Tickle Cock Bridge underpass by DSDHA

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Architects DSDHA designed the new underpass at Tickle Cock bridge in Castleford, UK.

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The underpass is one of several projects to regenerate the area in West Yorkshire, which will be the subject of a Channel 4 television series.

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Photographs by Martine Hamilton Knight.

The following information is from DSDHA:

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DSDHA and Wakefield Metropolitan District Council are delighted to announce the completion of our new underpass at ‘Tickle Cock’ bridge. The project is one of several regeneration initiatives in Castleford, West Yorkshire, which form part of a major new Channel 4 television series.

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CASTLEFORD’S OTHER BRIDGE - STRIKING NEW DESIGN BY DSDHA AT “TICKLE COCK BRIDGE”, CASTLEFORD, OPENED 27 JUNE 2008.

The Castleford Project is an initiative to support the regeneration of a former West Yorkshire mining town as part of a major new Channel 4 Television Series. DSDHA won first prize to develop a new urban landscape and public space at what was known as Tittle Cott Bridge which acts as the main pedestrian gateway into the town for over 10,000 people a day. Even though well-used, the place was ignored and unloved and its poor quality made an uninspiring entrance into the declining town centre – where, unlike the rest of the country - shops did not even open on Sunday.

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Having taken time to consult the public, DSDHA’s Deborah Saunt and Sam Potter initiated radical improvements to the derelict underpass and narrow pathways, and instead created a well designed public space where people could meet comfortably and no longer have to huddle up close to one another as they filed through the darkness. DSDHA worked in collaboration with the innovative artist Martin Richman and he has been responsible for new lighting and a flock lining to the concrete structure – echoing the location’s more popular name of Tickle Cock Bridge. Working with a local historian anecdotes were unearthed about the ribald goings on and cherished relationships that grew out of late-night assignations at Tickle Cock Bridge….and that Victorian prudery had eradicated by naming it Tittle Cott Bridge, thus sanitising a key part of the town’s popular culture.

Meanwhile, DSDHA have developed the design to involve completely rebuilding the existing 1890s underpass as well as creating new public space. It includes an multi-facetted and generous seating shelter with room for people to rest, along with and open plaza and green space which replaces overgrown wasteland and tumbledown walls.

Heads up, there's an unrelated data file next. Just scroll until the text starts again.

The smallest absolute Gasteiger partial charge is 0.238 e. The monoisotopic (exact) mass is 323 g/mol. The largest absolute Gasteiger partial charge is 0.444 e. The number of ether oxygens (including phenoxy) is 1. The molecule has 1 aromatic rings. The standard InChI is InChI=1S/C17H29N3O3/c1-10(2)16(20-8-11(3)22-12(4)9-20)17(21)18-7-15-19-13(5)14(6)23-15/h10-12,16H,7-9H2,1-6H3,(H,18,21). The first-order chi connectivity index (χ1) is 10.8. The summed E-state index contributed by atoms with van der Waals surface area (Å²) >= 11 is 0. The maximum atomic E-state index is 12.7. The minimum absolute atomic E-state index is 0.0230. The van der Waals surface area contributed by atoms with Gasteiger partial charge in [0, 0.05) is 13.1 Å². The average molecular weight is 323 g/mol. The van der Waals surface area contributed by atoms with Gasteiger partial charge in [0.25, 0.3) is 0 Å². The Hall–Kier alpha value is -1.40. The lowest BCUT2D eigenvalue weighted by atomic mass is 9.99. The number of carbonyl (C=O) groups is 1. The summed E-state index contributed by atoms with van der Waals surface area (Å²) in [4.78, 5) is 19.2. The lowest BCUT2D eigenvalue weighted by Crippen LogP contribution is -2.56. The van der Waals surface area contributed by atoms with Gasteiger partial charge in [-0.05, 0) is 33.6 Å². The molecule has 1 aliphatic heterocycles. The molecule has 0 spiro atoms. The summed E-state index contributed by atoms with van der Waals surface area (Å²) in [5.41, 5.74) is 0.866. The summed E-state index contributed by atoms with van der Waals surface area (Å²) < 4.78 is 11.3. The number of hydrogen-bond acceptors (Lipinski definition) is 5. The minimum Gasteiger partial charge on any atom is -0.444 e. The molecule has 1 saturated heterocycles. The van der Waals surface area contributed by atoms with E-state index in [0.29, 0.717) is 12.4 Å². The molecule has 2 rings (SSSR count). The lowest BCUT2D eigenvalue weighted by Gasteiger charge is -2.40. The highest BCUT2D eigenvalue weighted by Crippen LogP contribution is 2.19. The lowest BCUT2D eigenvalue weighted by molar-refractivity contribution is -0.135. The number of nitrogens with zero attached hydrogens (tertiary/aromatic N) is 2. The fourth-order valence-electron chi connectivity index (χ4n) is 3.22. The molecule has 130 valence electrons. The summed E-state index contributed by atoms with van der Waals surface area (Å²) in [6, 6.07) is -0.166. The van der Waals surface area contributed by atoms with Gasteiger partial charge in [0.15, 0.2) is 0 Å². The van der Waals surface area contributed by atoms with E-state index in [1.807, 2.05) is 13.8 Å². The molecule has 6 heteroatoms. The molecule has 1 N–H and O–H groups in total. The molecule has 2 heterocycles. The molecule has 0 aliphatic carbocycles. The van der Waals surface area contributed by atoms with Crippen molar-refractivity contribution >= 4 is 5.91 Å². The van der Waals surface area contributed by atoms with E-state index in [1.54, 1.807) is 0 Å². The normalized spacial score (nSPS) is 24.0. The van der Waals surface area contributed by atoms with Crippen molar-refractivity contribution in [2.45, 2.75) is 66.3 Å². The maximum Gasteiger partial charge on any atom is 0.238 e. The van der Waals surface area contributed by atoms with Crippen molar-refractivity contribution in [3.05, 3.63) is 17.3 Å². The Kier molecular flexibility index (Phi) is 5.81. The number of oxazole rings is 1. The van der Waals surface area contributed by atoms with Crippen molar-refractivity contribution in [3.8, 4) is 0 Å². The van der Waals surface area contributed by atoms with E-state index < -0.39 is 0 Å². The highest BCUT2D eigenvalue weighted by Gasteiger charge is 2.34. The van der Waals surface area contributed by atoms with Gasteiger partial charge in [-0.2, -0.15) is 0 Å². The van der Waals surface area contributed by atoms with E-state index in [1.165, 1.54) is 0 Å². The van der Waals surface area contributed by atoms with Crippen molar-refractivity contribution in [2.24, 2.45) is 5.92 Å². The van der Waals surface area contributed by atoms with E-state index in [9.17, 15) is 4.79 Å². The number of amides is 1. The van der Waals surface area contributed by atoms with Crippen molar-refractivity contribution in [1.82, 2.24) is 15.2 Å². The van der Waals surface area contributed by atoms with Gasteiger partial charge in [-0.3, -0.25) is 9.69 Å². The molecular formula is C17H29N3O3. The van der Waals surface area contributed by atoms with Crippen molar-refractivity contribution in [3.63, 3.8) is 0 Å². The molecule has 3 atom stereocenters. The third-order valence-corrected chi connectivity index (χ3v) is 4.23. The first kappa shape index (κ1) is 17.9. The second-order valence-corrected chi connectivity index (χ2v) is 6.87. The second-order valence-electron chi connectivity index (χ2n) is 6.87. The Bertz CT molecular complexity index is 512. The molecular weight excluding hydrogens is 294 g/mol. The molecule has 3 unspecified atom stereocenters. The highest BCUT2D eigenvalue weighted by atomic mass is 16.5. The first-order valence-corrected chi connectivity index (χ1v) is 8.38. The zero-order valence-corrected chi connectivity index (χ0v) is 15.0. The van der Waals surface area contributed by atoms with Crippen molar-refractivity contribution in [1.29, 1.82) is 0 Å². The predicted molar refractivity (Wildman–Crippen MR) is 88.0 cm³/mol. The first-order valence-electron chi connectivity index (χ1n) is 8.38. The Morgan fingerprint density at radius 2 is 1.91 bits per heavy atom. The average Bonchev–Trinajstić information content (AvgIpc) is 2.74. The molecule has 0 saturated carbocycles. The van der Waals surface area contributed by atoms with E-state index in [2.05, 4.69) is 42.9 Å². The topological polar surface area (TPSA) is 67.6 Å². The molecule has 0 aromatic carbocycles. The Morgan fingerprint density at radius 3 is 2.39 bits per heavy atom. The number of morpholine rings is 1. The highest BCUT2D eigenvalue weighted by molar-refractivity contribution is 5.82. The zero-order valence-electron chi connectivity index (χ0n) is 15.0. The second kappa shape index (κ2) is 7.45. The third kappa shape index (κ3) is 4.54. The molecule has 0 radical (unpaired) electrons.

Built on an extremely tight budget and with the challenging logistics of working under a live railway line, the project challenges one pre-conceptions of how the less significant places in our town’s deserve well designed infrastructure to compliment the more prominent projects that regeneration attracts. Here, everyday life is improved for thousands on an intimate and immediate level, working in tandem with the new town square and market place improvements – and the good news is that the shops in Castleford are now opening on Sunday…

The design has been developed with the support of engineers Jane Wernick Engineers and Max Fordham Partnership.

Launch of Castleford’s new landscaped gateway

A new landscaped public space which forms a key gateway for shoppers into Castleford town centre is officially opened on Friday June 27.

Wakefield Council Deputy Leader and Cabinet Member for Regeneration Culture and Sport, Denise Jeffery, will launch the new public space at 2pm

Designed by leading UK award winning designer Deborah Saunt and Sam Potter of DSDHA, the public space has been created as the second phase of improvements to the town centre’s Tittle Cott underpass. It is also part of the Castleford Project group of community regeneration schemes. This will be the focus of a major Channel 4 series, presented by Kevin McCloud, when broadcast in August

The Castleford Project is a collaboration between Wakefield Council, Channel 4, regeneration agencies and the local community as part of wider initiatives to improve the Castleford area.

The first phase of the new underpass was installed in December 2005. Funding for this second scheme is from Wakefield Council, the Neighbourhood Renewal Fund, Network Rail and the Arts Council England, Yorkshire. Up to 70,000 people each week use this as a key route into Castleford town centre.